Collection of the U.S. House of Representatives
FORD, Harold Eugene (1945-)

FORD, HAROLD EUGENE, (father of Harold Ford, Jr.), a Representative from Tennessee; born in Memphis, Shelby County, Tenn., May 20, 1945; graduated from Geeter High School, Memphis, Tenn. 1963; B.S., Tennessee State University, Nashville, Tenn., 1967; graduate work, Tennessee State University, 1968; A.A., mortuary science, John Gupton College, 1969; M.B.A., Howard University, Washington, D.C., 1982; worked as a mortician; member of the Tennessee state house of representatives, 1971-1974; delegate to Tennessee State Democratic convention, 1972; delegate to Democratic National Convention, 1972, 1976, 1980, 1984, 1988, 1992, and 1996; elected as a Democrat to the Ninety-fourth and to the ten succeeding Congresses (January 3, 1975-January 3, 1997); was not a candidate to the One Hundred Fifth Congress in 1996; chairman, Select Committee on Aging (One Hundred Second and One Hundred Third Congresses).

University of California, Berkeley
The Bancroft Library
Berkeley, CA
Papers: In the Sierra Club National Legislative Office Records, 1960-[on-going], 200 linear feet.
Correspondents include Harold Ford.


University of North Carolina Libraries
The Southern Historical Collection at the Louis Round Wilson Special Collections Library
Chapel Hill, NC
Oral History: 1974, 1 interview.
An interview with Harold Ford conducted on August 19, 1974. In the interview, Ford discusses family and their political history; Harold's Democratic primary victory; black caucus in the Tennessee house; black power in the House and Senate; Medical school fight; discussion of the Memphis Light, Gas and Water Bill, the Landlord-Tenant Bill; redistricting plan; political power of black labor; issues of the 1974 campaign, Kuykendall's position in Congress; discussion of source of funds; discussion of black support for Blanton; discussion of the Election Commission; Ford's methods of campaigning in white neighborhoods; problems involved in getting blacks registered; what Ford's election to national office will mean to Tennessee politics; discussion of needs facing the Tennessee government; assessment of the Dunn administration; ""what ifs"" had there been a run-off in the primary; Bill Brock and the black people; discussion of Jim White, Democratic party chairman from Shelby County.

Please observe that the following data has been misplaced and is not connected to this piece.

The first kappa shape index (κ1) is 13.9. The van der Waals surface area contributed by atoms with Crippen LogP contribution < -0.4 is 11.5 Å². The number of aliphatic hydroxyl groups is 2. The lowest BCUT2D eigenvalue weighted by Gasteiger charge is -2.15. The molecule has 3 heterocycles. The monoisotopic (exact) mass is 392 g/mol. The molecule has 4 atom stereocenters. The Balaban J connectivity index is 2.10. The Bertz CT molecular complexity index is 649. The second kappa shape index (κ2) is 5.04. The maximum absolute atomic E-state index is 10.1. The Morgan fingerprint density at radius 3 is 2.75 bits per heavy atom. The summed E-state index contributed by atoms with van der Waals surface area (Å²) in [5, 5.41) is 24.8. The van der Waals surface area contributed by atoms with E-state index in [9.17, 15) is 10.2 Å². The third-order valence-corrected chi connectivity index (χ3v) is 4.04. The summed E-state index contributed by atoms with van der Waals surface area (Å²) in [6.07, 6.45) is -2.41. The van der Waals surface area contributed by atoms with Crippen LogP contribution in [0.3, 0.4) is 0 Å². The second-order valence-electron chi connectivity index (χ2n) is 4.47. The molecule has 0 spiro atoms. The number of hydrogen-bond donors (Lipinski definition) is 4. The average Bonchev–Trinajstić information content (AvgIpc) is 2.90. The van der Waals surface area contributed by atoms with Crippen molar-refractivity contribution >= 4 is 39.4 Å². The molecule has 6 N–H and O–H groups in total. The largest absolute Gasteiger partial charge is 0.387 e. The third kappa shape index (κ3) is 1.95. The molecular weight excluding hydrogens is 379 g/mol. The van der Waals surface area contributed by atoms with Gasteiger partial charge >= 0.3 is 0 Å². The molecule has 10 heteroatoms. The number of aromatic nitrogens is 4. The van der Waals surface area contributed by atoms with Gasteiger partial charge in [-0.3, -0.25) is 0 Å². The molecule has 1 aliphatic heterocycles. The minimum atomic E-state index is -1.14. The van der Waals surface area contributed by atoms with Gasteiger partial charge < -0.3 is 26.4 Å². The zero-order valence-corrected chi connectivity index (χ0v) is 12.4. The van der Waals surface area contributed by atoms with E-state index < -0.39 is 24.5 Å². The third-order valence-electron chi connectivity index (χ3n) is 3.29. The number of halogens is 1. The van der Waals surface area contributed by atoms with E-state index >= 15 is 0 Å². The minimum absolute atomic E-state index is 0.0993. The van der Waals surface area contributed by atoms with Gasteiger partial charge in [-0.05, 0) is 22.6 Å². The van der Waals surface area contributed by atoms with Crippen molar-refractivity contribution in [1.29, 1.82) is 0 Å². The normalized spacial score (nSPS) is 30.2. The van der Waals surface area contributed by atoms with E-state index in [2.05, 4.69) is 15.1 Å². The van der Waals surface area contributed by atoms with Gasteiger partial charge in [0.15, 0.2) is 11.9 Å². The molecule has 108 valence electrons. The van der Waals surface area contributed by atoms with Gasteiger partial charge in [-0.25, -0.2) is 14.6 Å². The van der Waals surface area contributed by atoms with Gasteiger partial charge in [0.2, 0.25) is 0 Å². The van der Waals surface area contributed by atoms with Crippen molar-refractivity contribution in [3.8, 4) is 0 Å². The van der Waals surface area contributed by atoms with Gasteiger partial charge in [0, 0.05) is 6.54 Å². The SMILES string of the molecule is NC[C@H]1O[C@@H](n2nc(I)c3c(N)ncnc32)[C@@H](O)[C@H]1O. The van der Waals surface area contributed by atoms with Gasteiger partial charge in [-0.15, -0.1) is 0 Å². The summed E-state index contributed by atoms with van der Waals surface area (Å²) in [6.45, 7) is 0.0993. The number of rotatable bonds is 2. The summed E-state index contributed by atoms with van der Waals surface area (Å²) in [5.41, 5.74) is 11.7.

• "Harold Eugene Ford, Sr." in Black Americans in Congress, 1870-2007. Prepared under the direction of the Committee on House Administration by the Office of History & Preservation, U.S. House of Representatives. Washington: Government Printing Office, 2008.